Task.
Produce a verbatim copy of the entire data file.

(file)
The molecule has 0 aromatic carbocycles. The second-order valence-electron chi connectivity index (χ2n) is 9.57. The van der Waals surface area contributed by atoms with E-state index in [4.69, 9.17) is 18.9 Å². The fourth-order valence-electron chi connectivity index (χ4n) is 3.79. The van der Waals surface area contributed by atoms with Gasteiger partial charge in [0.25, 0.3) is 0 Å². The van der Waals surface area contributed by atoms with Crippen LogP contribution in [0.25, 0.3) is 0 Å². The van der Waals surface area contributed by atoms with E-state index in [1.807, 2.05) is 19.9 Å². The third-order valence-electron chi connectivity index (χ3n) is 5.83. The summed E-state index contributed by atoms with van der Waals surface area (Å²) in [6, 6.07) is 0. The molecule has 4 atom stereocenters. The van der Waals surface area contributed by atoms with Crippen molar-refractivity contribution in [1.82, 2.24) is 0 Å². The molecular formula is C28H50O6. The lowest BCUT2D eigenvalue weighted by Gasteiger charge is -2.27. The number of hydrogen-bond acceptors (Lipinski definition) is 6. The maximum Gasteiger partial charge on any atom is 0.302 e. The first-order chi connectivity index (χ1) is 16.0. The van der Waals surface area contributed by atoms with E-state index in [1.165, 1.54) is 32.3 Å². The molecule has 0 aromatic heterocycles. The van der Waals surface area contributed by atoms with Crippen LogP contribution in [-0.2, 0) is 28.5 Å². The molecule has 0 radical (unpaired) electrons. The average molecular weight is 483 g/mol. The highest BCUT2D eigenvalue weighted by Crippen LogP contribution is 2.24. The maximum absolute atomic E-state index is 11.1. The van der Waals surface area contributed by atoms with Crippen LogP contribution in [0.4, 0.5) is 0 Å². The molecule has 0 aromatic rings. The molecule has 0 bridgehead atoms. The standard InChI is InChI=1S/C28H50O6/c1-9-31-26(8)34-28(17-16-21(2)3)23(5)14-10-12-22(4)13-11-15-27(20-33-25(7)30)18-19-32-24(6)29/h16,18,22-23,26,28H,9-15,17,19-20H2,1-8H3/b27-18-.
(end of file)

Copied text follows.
The molecule has 0 aromatic carbocycles. The second-order valence-electron chi connectivity index (χ2n) is 9.57. The van der Waals surface area contributed by atoms with E-state index in [4.69, 9.17) is 18.9 Å². The fourth-order valence-electron chi connectivity index (χ4n) is 3.79. The van der Waals surface area contributed by atoms with Gasteiger partial charge in [0.25, 0.3) is 0 Å². The van der Waals surface area contributed by atoms with Crippen LogP contribution in [0.25, 0.3) is 0 Å². The van der Waals surface area contributed by atoms with E-state index in [1.807, 2.05) is 19.9 Å². The third-order valence-electron chi connectivity index (χ3n) is 5.83. The summed E-state index contributed by atoms with van der Waals surface area (Å²) in [6, 6.07) is 0. The molecule has 4 atom stereocenters. The van der Waals surface area contributed by atoms with Crippen molar-refractivity contribution in [1.82, 2.24) is 0 Å². The molecular formula is C28H50O6. The lowest BCUT2D eigenvalue weighted by Gasteiger charge is -2.27. The number of hydrogen-bond acceptors (Lipinski definition) is 6. The maximum Gasteiger partial charge on any atom is 0.302 e. The first-order chi connectivity index (χ1) is 16.0. The van der Waals surface area contributed by atoms with E-state index in [1.165, 1.54) is 32.3 Å². The molecule has 0 aromatic heterocycles. The van der Waals surface area contributed by atoms with Crippen LogP contribution in [-0.2, 0) is 28.5 Å². The molecule has 0 radical (unpaired) electrons. The average molecular weight is 483 g/mol. The highest BCUT2D eigenvalue weighted by Crippen LogP contribution is 2.24. The maximum absolute atomic E-state index is 11.1. The van der Waals surface area contributed by atoms with Crippen LogP contribution in [0.4, 0.5) is 0 Å². The molecule has 0 aromatic rings. The molecule has 0 bridgehead atoms. The standard InChI is InChI=1S/C28H50O6/c1-9-31-26(8)34-28(17-16-21(2)3)23(5)14-10-12-22(4)13-11-15-27(20-33-25(7)30)18-19-32-24(6)29/h16,18,22-23,26,28H,9-15,17,19-20H2,1-8H3/b27-18-.